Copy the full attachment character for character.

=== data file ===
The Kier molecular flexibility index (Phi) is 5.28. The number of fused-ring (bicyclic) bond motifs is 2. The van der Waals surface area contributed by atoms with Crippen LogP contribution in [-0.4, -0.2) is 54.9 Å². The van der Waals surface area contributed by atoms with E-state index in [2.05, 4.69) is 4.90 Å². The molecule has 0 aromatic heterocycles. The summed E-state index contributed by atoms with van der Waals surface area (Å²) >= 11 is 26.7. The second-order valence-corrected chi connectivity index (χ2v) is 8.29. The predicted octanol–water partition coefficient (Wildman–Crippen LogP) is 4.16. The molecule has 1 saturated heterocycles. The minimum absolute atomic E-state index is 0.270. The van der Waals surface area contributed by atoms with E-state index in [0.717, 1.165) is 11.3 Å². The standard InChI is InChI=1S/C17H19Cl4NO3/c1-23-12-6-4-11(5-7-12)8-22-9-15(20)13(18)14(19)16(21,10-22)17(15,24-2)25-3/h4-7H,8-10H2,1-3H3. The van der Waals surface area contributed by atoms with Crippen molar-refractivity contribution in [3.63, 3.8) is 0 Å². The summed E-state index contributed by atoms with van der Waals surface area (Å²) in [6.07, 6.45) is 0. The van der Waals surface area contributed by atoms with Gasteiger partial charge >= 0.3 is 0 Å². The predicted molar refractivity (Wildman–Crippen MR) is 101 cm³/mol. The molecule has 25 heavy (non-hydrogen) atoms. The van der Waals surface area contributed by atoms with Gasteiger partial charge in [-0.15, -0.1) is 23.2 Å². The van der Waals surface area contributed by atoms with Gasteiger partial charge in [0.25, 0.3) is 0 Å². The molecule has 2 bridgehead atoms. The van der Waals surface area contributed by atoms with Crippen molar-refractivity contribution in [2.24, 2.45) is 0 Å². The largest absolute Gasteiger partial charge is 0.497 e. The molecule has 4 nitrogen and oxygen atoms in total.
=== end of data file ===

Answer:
The Kier molecular flexibility index (Phi) is 5.28. The number of fused-ring (bicyclic) bond motifs is 2. The van der Waals surface area contributed by atoms with Crippen LogP contribution in [-0.4, -0.2) is 54.9 Å². The van der Waals surface area contributed by atoms with E-state index in [2.05, 4.69) is 4.90 Å². The molecule has 0 aromatic heterocycles. The summed E-state index contributed by atoms with van der Waals surface area (Å²) >= 11 is 26.7. The second-order valence-corrected chi connectivity index (χ2v) is 8.29. The predicted octanol–water partition coefficient (Wildman–Crippen LogP) is 4.16. The molecule has 1 saturated heterocycles. The minimum absolute atomic E-state index is 0.270. The van der Waals surface area contributed by atoms with E-state index in [0.717, 1.165) is 11.3 Å². The standard InChI is InChI=1S/C17H19Cl4NO3/c1-23-12-6-4-11(5-7-12)8-22-9-15(20)13(18)14(19)16(21,10-22)17(15,24-2)25-3/h4-7H,8-10H2,1-3H3. The van der Waals surface area contributed by atoms with Crippen molar-refractivity contribution in [3.63, 3.8) is 0 Å². The summed E-state index contributed by atoms with van der Waals surface area (Å²) in [6.07, 6.45) is 0. The van der Waals surface area contributed by atoms with Gasteiger partial charge >= 0.3 is 0 Å². The predicted molar refractivity (Wildman–Crippen MR) is 101 cm³/mol. The molecule has 25 heavy (non-hydrogen) atoms. The van der Waals surface area contributed by atoms with Gasteiger partial charge in [-0.15, -0.1) is 23.2 Å². The van der Waals surface area contributed by atoms with Gasteiger partial charge in [0.25, 0.3) is 0 Å². The molecule has 2 bridgehead atoms. The van der Waals surface area contributed by atoms with Crippen molar-refractivity contribution in [2.24, 2.45) is 0 Å². The largest absolute Gasteiger partial charge is 0.497 e. The molecule has 4 nitrogen and oxygen atoms in total.